Over the river and through the woods might not happen for Christmas this year … or for several months afterward, for that matter. At a time of year when we most look forward to seeing far off relatives, some of whom might be a little older, it is hard for us to think about whether it is safe and right to do so.
Imagine how hard it is for them, particularly if they are living in group facilities where visits have been limited (or forbidden) for months up months already. It is essential, particularly if you made the right decisions to keep them safe over Christmas or other holiday gatherings, not to leave those folks out of the celebrations entirely.
Send cards, send gifts, make a phone call … make a video call. In fact, if a person is unable to be part of the celebrations in person, perhaps a thoughtful gift would be a tablet or upgraded smartphone that would allow them to participate in such video calls.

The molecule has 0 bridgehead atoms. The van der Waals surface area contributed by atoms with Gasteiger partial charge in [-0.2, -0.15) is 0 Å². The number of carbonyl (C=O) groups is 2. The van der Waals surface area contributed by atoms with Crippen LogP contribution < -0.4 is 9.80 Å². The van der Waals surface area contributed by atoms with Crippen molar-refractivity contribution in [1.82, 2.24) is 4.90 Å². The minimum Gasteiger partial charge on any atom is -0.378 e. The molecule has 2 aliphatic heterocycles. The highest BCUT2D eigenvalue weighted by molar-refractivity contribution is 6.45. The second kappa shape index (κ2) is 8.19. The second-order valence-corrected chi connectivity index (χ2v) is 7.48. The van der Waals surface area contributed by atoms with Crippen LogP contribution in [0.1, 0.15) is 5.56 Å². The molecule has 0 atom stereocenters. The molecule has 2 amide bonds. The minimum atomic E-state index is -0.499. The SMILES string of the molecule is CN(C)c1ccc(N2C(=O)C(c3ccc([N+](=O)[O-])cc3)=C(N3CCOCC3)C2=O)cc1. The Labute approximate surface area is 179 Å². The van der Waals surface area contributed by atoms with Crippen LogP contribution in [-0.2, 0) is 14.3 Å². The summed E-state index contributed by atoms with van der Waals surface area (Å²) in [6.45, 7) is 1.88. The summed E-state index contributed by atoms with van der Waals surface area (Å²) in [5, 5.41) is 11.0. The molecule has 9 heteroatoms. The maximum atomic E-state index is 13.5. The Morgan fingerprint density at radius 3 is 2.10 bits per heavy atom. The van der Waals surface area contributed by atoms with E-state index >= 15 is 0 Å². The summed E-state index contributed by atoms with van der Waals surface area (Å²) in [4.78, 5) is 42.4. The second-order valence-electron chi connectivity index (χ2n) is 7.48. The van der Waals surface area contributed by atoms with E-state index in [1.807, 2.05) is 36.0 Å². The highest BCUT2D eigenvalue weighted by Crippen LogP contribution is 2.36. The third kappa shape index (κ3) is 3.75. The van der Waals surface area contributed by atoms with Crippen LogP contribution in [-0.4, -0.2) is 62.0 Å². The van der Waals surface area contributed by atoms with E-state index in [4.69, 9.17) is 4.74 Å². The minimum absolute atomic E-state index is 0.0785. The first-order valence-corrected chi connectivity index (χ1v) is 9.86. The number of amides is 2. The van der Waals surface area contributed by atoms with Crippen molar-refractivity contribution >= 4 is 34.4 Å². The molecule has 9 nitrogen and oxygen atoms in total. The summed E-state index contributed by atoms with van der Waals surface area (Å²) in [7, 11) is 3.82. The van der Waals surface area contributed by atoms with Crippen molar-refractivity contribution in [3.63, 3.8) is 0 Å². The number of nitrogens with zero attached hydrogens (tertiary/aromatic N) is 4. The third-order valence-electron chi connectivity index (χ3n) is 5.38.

Let them know you made a recipe they passed down to you, or that you are wearing a sweater they gave as a gift last year.
Let them know you’re thinking of them, and are planning for a visit as soon as it is safe.
Let them know they are not alone and not forgotten.
Isolation is an awful thing, for those who do not choose it. As this pandemic wears on (and wears so many of us down), it is important that we look for ways to break through that isolation for the holidays without putting anyone in danger.
It may take some creativity to reach out safely, but we can do it.
The Marietta Times